17 March 2012

Elections to Test Timor-Leste’s Stability

March 14, 2012 By Mario F. Costa Pinheiro - With presidential elections set for March 17, followed by parliamentary elections in June, Timor-Leste is now in full political campaign mode. Some prominent figures in the country will compete for the post in Saturday’s presidential election, including incumbent president Jose Ramos Horta; the just-resigned commander of the armed forces, Taur Matan Ruak; Vice Prime Minister Jose Luis Guterres; the sitting president of the National Parliament, Fernando Lasama; and Lu Olo, the president of the main opposition party FRETLIN.

In total, there are 13 candidates running, including two women, a sure recipe for a runoff to decide the most suitable candidate.

Although the presidential post in Timor-Leste is largely considered a ceremonial one, regardless of who is vying for it, the next few months leading up to both elections, as well as the aftermath, will be a crucial test for Asia’s newest nation. The world will be watching attentively to see how Timor-Leste manages the process of participatory democracy.

The outcome of these elections will be even more critical this year, as the UN Integrated Mission in Timor-Leste (UNMIT) – set up in 2006 to provide policing and security after an outbreak of deadly violence – prepares to withdraw at the end of 2012. However, questions remain as to how Timor-Leste will manage its own affairs without the nods and winks of the protective body, which recently has not been shy to criticize the current government. The departure of the UN mission, after over a decade in the country, will have a lasting effect on Timor’s political landscape. “Greater freedom comes with even greater responsibility,” so they say. Indeed, how Timor takes over its own policing and security will be a test of its strength and character.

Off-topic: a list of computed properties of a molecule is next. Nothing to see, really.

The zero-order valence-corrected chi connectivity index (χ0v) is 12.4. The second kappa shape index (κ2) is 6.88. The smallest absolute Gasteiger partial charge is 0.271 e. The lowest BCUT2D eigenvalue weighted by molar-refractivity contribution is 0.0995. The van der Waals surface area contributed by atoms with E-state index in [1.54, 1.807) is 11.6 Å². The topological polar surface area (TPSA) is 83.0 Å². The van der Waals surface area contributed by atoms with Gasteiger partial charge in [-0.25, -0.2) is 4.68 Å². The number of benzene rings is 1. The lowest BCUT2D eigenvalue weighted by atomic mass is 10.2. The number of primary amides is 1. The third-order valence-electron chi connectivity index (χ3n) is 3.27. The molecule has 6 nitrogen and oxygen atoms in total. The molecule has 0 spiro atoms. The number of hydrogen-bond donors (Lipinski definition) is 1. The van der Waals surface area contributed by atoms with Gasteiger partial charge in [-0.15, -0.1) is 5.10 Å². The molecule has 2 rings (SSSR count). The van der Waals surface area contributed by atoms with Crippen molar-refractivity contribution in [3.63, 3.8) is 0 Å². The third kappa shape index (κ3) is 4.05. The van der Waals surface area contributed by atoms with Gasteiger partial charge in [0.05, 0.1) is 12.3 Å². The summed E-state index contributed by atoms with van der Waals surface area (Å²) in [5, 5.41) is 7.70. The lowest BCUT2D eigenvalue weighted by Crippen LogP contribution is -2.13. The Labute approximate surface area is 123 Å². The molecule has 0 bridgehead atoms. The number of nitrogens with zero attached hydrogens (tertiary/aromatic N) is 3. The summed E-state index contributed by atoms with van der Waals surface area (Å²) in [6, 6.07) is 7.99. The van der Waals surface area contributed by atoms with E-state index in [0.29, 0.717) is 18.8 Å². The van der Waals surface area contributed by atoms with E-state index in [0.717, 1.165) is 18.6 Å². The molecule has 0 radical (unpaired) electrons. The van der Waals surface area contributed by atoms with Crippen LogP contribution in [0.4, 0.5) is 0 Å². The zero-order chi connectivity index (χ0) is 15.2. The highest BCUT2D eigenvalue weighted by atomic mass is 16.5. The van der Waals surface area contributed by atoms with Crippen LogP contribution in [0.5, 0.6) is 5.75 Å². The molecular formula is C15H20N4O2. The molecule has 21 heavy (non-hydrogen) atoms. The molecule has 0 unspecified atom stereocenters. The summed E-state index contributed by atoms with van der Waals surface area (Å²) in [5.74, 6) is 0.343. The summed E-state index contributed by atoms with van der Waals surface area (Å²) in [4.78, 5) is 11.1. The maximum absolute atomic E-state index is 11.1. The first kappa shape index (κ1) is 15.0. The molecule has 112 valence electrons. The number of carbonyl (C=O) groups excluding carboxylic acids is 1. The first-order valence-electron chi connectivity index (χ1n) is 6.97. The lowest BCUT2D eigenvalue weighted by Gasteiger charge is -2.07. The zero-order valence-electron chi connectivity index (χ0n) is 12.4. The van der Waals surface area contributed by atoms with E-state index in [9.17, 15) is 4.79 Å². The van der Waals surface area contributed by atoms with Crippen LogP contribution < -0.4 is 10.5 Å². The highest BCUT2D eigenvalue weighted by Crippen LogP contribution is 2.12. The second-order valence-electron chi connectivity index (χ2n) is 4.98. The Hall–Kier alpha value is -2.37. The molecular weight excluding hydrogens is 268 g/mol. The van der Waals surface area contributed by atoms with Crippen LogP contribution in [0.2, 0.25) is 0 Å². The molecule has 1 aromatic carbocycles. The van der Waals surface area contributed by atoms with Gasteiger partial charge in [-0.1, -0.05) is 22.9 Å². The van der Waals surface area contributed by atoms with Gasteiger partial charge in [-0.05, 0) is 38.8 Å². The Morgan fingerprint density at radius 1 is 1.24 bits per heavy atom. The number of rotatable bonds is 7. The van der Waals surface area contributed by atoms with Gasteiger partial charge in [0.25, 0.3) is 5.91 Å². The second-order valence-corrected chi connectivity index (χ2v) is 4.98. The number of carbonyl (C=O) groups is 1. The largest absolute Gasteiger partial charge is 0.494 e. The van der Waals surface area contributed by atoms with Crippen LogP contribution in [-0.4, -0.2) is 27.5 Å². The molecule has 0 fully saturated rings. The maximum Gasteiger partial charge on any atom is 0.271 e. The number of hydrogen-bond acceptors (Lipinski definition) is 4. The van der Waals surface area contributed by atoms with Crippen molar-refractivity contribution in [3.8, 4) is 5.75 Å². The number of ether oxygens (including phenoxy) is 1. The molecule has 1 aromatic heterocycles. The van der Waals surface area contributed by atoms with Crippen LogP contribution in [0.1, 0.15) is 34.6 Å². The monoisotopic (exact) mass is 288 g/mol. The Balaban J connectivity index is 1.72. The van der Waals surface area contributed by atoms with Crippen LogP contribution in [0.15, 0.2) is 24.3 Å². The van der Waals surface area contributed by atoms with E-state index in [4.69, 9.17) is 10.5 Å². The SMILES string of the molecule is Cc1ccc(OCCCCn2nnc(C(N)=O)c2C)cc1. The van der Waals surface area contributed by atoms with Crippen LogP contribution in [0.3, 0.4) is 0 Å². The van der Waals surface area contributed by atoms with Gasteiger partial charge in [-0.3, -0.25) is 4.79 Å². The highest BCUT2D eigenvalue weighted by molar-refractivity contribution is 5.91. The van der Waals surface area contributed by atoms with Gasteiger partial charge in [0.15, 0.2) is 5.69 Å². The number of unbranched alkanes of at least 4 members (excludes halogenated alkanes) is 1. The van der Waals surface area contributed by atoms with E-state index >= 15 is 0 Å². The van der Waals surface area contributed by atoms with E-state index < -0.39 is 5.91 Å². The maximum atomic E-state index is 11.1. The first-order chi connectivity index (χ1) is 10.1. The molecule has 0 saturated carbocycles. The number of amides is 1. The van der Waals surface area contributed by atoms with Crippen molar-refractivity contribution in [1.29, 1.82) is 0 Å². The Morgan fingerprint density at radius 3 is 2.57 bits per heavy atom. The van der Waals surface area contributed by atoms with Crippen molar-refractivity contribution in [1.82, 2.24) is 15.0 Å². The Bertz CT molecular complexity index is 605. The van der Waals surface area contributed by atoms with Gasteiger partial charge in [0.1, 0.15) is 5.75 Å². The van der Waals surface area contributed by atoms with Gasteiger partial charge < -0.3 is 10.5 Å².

Some say the withdrawal of the UN forces will grant Timor-Leste’s police and the army greater freedom and will allow for a security approach more suited to the Timorese cultural context. However, the handling by the Timor police of university student protests over the purchase of 65 new luxury cars for members of parliament has raised doubts over the ability of Timor’s national police to maintain peace and enforce the rule of law in an even-handed manner. Acts of hostility by the police are commonly reported in the handling of minor social unrest. In addition, new data from local NGO Yayasan HAK released in January 2012 show that the national police contribute to many human rights abuses in the country. The most pressing question now is whether the national police (PNTL) and the armed forces (F-FDTL) will be able to provide adequate and appropriate security for the upcoming elections as UN police and forces begin to transition to minor support roles. The police and the armed forces should maximize the presence of the UN forces while they are in the country. Both units need to cooperate with UN forces and the community to establish a coordinating mechanism to minimize potential violence from occurring and to ensure that elections are held peacefully.

Despite this, Police Commissioner Longuinhos Monteiro has tried to dispel doubt over his force’s ability to maintain peace, citing the stable security situation following the attempted assassination of Timorese President Jose Ramos-Horta and Prime Minister Xanana Gusmão, among other leaders, in 2008, which he claims owed much to the unyielding efforts of the PNTL and the F-FDTL. Indeed, this is true to some extent. However, there are other factors that have contributed to the stabile security condition thus far. One could argue that payments made to Internally Displaced People to return to their homes and subsidies for veterans and people over 60 also played a significant stabilizing role following the crisis.